At 3650 meters above sea level, the altitude in Bolivia’s capital city of La Paz is the only thing taking your breath away. Appointed as the country’s capital city in 1898, La Paz lacks the colonial charm and Spanish influence of Sucre and is overrun by an ever expanding population of over 2.3 million, cars and pollution. La Paz is a major hub of transportation and you’ll likely have to spend at least a night in town breaking up a long bus journey or sorting out the next leg of your trip. If you do find yourself in La Paz for a few days, the major tourist attraction if you are feeling up for an adrenaline rush is a bike ride down The World’s Most Dangerous Road. Officially closed to cars after a new much less deadly road was constructed in 2006, the old road is now mainly used for tourism where willing participants can mountain bike down the winding, cliff side road and earn themselves a t-shirt and a tick on their bucket list. It’s important to note that tourists still die each and every year on this biking experience, so if you haven’t been mountain biking before this may not be the place to start.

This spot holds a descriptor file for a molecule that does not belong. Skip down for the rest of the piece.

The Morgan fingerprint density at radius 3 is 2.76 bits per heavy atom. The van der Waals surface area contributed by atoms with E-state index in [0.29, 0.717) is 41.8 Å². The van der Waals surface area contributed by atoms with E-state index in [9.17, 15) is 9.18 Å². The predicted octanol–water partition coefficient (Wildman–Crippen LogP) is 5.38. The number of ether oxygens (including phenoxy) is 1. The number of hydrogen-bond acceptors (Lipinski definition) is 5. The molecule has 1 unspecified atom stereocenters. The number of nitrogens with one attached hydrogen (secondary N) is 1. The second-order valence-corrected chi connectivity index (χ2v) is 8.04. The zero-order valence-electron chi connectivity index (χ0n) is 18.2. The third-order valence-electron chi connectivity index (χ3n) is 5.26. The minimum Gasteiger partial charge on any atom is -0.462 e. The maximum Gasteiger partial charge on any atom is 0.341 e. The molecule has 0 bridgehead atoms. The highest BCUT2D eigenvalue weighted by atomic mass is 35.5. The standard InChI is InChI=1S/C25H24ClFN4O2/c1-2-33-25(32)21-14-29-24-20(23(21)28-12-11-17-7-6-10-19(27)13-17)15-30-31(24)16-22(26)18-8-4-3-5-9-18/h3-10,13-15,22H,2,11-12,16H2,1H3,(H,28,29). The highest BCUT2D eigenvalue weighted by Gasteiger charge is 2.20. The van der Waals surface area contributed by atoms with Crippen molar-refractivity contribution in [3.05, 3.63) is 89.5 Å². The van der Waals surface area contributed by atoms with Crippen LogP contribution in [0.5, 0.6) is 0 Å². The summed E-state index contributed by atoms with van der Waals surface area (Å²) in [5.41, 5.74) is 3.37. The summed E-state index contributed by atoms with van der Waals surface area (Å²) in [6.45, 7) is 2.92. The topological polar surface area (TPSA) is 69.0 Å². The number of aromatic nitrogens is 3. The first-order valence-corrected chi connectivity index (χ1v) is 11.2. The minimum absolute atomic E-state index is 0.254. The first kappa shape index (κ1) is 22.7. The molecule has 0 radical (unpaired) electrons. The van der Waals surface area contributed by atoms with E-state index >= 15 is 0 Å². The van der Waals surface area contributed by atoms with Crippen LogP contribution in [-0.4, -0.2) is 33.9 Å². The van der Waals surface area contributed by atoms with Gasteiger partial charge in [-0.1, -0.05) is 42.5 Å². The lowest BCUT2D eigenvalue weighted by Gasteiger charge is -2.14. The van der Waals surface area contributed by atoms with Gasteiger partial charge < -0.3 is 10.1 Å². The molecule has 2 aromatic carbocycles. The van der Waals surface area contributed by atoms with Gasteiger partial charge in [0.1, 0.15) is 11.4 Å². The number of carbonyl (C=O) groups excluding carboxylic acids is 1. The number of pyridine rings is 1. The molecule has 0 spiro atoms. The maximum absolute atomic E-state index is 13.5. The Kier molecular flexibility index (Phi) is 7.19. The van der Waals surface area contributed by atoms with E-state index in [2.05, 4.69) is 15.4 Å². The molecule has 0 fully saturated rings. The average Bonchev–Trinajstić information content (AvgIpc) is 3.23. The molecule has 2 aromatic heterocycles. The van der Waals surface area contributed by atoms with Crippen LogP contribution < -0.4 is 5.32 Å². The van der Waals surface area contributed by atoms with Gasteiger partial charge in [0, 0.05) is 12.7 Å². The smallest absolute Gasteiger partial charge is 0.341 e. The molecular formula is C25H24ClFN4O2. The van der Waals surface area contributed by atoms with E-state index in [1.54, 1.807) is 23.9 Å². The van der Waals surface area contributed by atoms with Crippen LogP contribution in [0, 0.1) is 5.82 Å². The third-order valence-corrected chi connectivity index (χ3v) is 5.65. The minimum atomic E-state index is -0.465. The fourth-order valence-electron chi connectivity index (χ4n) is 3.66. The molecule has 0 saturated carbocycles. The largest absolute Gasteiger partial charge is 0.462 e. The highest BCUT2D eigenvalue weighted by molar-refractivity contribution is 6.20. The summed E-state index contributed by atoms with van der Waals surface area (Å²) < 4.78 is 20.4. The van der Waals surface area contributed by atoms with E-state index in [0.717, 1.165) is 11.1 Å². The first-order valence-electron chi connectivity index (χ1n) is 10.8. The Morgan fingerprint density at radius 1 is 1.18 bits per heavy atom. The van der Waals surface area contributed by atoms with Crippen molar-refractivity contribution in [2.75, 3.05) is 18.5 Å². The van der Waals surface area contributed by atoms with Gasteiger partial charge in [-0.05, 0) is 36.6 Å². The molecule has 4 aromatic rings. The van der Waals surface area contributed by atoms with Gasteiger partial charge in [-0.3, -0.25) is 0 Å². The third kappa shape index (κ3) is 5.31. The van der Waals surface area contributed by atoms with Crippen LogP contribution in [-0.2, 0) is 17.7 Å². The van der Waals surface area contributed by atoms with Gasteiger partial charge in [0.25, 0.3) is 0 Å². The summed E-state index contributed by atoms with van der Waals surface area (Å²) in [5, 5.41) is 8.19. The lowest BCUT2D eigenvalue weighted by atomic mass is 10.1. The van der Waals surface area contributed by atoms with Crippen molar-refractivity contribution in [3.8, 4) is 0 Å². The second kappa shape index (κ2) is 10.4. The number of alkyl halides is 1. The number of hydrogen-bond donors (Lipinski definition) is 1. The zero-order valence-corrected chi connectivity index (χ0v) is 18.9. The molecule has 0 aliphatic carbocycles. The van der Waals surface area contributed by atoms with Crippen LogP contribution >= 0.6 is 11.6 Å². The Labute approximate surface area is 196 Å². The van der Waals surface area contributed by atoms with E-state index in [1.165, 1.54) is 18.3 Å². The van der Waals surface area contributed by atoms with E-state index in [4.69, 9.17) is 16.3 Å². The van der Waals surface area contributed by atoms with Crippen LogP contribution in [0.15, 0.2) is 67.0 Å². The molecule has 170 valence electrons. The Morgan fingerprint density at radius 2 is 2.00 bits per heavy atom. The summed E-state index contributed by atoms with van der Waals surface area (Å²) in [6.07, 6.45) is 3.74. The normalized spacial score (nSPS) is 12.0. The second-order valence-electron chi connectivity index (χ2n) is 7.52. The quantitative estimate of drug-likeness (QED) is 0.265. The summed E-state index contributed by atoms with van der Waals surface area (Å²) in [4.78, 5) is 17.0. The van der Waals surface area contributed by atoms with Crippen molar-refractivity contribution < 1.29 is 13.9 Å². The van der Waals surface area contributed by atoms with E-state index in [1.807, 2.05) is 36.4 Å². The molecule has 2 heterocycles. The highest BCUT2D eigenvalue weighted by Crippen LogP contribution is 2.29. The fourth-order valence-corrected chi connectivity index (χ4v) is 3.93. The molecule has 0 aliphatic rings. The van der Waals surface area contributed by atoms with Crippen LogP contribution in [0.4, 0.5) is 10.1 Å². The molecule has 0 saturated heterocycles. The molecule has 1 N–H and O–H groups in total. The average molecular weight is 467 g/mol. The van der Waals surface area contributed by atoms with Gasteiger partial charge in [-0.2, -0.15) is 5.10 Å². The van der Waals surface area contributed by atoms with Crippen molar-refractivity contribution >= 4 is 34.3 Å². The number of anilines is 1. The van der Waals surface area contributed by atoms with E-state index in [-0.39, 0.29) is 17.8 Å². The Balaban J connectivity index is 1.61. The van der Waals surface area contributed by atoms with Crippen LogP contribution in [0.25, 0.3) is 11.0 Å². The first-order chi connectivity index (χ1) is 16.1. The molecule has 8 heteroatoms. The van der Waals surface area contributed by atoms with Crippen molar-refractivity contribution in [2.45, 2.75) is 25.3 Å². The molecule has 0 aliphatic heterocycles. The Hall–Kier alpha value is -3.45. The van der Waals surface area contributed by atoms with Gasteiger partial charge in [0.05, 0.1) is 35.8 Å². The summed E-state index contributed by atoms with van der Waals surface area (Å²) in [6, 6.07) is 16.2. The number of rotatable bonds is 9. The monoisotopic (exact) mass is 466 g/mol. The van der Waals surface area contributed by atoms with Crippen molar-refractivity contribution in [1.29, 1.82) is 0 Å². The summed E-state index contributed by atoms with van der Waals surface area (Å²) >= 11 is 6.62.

If you’re looking for a less action-packed experience, you can visit the touristy “Witches Market” where you can buy everything from herbal home remedies to llama fetuses to bury under the porch of your house for good luck. Numerous other handicrafts are for sale on the neighbouring streets including all of your hand knit alpaca scarves, sweaters and legwarmers making it a good place to stock up on warm clothing and souvenirs. There are a few museums in town worth checking out as well, although opening hours are sporadic and many are closed on Sundays.
The rest of my time in La Paz was spent in bed recovering from food poisoning, although I’m not sure that I missed out on a lot of the action. Many movies were watched and as soon as I was able we booked a bus out of town.
Jen’s Overall Recommendation: Unless you plan on biking the World’s Most Dangerous Road, there are better places to spend your time and money in Bolivia. Convenient for breaking up a long bus ride, but after that, keep moving.